provinces risks encouraging the insurgency to spread to areas that are
comparatively peaceful. It could also create the perverse belief that
uprisings are rewarded with international aid - while more peaceful
rural areas are left with little support.





Mr Waldman says: "The priority now is to increase the volume of
aid and ensure it makes a sustainable difference for the poorest
Afghans, especially in rural areas."





The five US companies said in the report to swallow almost half of
USAID's Afghanistan budget are KBR, the Louis Berger Group, Bearing
Point, Chemonics International and Dyncorp International.





The report says: "The total cost of each full-time expatriate
consultant, working in private consulting companies, is in the region
of £125,000 per year, with a significant number costing up to
£250,000 a year. This is some 200 times the average annual salary of
an Afghan civil servant, who is paid less than £500."





Michael Moore, the Liberal Democrats' international development
spokesman, said: "The discrepancy between the amount of aid
pledged and that delivered is staggering.





"It is clear the West is not only failing to support the military
effort in Afghanistan, but is falling short on its development
obligations too. That up to 40 per cent of aid money spent is returned
to the donor country through its companies and consultants undermines
the whole development strategy for Afghanistan.





"We are in real danger of failing the people of Afghanistan. It
is high time the international community delivered on its
pledges."





COUNTRY SCARRED BY DECADES OF WAR



ALMOST 30 years of civil war following the Soviet invasion of 1979
have left Afghanistan's infrastructure in ruins and its economy almost
totally dependent on foreign aid.





This has denied them health care and schooling - it was illegal
under the Taleban for girls to go to school - and left up to 40 per
cent of rural dwellers malnourished.





More than 90 per cent of the money spent by the Afghan government
comes from donations from foreign states, who accept they have to help
in order to restore peace.





Some £12.5 billion has been pledged since 2001, but aid agencies say
too little goes on easing poverty and too much on addressing military
or political concerns. They say Afghanistan has received far less
support (£28 per head) than either Bosnia (£340) or East Timor
(£117) as they recovered from war.





The UK government is two years into a £500 million, ten-year funding
deal with Afghanistan. It supports the Afghan government in building
better state institutions, developing the economy and targeting rural
communities. It points to successes since the overthrow of the Taleban
in 2001 - six million children are now in school, 4.8 million
refugees have returned home and 233 new health centres were built in
2006-7. Also, 35,000 children who would have been expected to die from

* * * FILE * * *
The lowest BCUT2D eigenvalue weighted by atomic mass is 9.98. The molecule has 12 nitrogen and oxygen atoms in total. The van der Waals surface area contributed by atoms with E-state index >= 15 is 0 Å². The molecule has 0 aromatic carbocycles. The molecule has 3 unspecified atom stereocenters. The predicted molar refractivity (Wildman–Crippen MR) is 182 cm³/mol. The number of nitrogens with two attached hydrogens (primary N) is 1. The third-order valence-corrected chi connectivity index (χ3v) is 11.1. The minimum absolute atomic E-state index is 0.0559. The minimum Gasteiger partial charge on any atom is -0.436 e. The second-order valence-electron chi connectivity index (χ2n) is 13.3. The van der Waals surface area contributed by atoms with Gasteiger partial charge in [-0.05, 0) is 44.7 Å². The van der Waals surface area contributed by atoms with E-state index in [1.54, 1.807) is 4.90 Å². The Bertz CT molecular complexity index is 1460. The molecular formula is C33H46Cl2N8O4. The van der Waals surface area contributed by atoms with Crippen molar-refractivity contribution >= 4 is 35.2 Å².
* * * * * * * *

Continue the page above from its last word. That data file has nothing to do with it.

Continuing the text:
disease are alive today as a result of immunisation.





The British cash has also been targeted at building small businesses.
Loans of as little as £100 are given to people unable to get money
from banks to allow them to set up as shopkeepers, tailors, farmers
and builders.





In total, the UK has funded £102 million of such loans to 311,583
people - three-quarters of them women.





MATERNITY UNIT REBORN



FILTHY, overcrowded and starved of even the most basic medical
instruments - but for thousands of Afghani women each year this was
where they had no option but to give birth.


Built by the Soviet Union in 1981, the Khair Khana maternity hospital
in Kabul had so few doctors they could be counted on two hands.





It was hardly the place frightened mothers would want to come - but
in a country with one of the world's highest maternal mortality rates
and where the vast majority had no access to any medical care
whatsoever, they had no option. Conditions were dire - but it was better than
nothing.





There were only two maternity hospitals equipped for life-saving
surgery, some ten miles away, and there was no ambulance.





Imagine, then, the joy when the Italian government announced it was
funding a £1.1 billion rebuilding of two of the hospital wings.





But this became one of the worst examples of post-war waste, when half
the cash disappeared in contract payments and then further delays were
experienced when the new construction had to be rebuilt, to bring it
up to scratch.





Finally, there is a clean delivery room and an up-to-date operating
theatre where Caesarean sections can be performed. The capacity has
doubled, and the hospital now handles some 30-40 deliveries per
day.

"In the past we
didn't have instruments for surgery," one doctor said. "We
didn't have ultrasound machines; now we have three."
AMP Section Name:War & Disaster Profiteering
  • 21 Reconstruction
  • 182 Health